“Let us then with confidence draw near to the throne of grace, that we may receive mercy and find grace to help in time of need.” – Hebrews 4:16

But do Christians who go home to Heaven know what’s going on with their family and friends back in the temporal world? Scriptures are silent on this specific question, but there’s nothing to indicate they are granted the deific powers of omniscience and omnipresence.

For more information on Hebrews 12:1 and the “cloud of witnesses,” see the informative articles below:

Who are “the cloud of witnesses” mentioned in Hebrews 12:1?

Do those in heaven know what is happening on earth?

11 thoughts on “Answering the alleged “95 Catholic Verses” – # 80: Veneration/Worship of Saints? – Part 2

  1. Good post Brother! I like your observation: “Catholics accord deific powers to their saints, claiming that they are omnipresent, as God alone is…” That alone refutes the twisting of Hebrews 12 given it gives attribute of God to creatures. I also wonder if Catholicism call those who are in Hebrews 11 “saints.” I suspect they don’t for all of them. Still, the biggest problem is being aware of earthly happening does not necessitate omnicience nor omnipotence!

    Liked by 1 person

    1. Thanks, brother! I need to add to the post that Catholics attribute omniscience to the saints as well as omnipresence.

      RE: Old Testament “saints”

      Good question! Catholics do consider most of those mentioned in Hebrews 11 to be saints but don’t refer to them as such. We never prayed to saint Moses or saint David. Very strange inconsistency. Here’s a Catholic priest’s explanation that I found:

      Why do we not say Saint Moses?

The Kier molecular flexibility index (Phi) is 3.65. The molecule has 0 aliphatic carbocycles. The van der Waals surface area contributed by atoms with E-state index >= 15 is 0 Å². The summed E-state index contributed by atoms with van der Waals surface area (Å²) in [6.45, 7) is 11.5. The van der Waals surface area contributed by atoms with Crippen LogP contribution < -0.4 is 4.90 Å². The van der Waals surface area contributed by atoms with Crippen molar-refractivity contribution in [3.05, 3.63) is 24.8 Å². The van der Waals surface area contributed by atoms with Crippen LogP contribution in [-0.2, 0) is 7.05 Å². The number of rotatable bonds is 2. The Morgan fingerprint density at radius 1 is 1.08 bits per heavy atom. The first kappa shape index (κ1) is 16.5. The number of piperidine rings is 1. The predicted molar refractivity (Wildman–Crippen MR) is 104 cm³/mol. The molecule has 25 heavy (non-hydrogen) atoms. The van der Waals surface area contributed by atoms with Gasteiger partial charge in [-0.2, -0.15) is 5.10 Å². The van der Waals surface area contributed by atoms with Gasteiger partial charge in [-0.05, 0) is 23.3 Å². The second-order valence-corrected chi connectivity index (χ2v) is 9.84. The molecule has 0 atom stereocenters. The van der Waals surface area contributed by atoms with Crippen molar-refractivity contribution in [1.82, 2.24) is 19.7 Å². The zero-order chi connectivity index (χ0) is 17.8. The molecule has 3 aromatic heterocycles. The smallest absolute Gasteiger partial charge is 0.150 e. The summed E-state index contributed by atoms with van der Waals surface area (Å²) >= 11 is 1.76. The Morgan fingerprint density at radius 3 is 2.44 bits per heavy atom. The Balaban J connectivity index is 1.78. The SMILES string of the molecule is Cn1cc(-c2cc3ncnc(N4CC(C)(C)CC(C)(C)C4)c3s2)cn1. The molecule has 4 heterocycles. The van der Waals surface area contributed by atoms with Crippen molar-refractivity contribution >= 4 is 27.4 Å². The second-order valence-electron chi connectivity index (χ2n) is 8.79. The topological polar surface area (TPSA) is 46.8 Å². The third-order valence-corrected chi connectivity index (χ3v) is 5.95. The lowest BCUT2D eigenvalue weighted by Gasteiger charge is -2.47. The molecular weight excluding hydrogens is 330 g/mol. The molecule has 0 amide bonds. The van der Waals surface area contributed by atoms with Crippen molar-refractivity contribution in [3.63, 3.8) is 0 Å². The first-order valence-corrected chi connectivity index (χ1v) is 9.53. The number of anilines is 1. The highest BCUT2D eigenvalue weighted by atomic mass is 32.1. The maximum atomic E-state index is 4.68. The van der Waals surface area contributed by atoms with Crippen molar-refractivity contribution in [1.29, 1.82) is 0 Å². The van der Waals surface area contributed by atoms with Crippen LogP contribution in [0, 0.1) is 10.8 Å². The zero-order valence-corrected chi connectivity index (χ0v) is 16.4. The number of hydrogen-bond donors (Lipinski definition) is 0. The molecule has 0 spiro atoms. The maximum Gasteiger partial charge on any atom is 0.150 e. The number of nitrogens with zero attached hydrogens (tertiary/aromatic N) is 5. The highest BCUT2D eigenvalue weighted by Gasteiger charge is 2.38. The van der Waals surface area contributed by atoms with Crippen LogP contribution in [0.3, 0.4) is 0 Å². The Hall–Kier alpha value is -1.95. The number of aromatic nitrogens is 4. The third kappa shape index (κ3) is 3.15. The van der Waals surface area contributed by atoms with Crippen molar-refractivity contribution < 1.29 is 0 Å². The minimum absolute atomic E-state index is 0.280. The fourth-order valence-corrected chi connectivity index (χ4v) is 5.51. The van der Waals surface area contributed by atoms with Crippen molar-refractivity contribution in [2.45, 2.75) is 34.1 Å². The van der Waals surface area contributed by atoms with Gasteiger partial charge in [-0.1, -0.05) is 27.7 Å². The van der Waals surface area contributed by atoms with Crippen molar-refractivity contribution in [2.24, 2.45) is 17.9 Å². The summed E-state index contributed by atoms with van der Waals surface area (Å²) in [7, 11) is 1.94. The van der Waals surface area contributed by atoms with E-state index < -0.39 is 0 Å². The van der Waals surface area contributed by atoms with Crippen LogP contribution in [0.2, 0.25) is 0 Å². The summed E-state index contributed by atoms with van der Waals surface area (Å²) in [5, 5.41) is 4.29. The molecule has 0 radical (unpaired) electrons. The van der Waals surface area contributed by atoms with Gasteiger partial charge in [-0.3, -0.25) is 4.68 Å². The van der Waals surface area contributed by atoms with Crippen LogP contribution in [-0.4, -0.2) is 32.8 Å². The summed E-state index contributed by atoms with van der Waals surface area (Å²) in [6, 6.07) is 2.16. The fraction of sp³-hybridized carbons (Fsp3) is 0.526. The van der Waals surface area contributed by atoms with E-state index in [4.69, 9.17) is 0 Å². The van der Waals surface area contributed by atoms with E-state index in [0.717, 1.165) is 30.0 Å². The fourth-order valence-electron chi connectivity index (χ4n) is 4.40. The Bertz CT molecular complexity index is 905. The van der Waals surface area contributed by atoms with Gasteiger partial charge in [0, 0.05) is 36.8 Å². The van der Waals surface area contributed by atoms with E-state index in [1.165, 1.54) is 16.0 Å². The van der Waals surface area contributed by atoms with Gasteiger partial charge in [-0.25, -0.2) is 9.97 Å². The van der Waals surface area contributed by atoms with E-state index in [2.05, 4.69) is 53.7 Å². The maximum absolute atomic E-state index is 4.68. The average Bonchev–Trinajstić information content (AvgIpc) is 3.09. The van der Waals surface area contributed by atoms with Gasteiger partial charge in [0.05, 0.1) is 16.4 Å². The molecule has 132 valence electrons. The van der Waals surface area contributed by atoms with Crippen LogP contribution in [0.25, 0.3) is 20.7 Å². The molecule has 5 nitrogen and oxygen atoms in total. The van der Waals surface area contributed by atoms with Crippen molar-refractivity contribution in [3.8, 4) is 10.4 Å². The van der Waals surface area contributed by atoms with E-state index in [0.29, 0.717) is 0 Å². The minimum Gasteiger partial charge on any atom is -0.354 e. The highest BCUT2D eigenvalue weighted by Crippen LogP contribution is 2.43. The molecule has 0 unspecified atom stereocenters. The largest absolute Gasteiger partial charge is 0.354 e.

There is no real specific answer to this question other than its simply the manner in which the traditional use of the word evolved. For whatever reason, in Western Christian tradition, Old Testament persons are not referred to as saints (other than the names of angels mentioned in the OT). The word was applied to early Christians who were considered extremely holy and just never evolved into being used for pre-Christian persons. Clearly certain Old Testament figures are considered to be among the saints of heaven. Moses and Elijah, after all, were seen at the transfiguration of Jesus. As the Catechism of the Catholic Church notes: **61 **The patriarchs, prophets and certain other Old Testament figures have been and always will be honoured as saints in all the Church’s liturgical traditions.

      Liked by 1 person

      1. Also just FYI today’s post didn’t appear on my reader for some reason; it was similar to last week’s Monday installment of the “Answering Alleged 95 Catholic Bible verses” series

        Liked by 1 person

    1. Thanks, Caroline. Yes, Catholic apologists are very much aware there are no Scripture passages that directly support praying to saints so must attempt to build their case by roundabout extrapolation.

      Liked by 2 people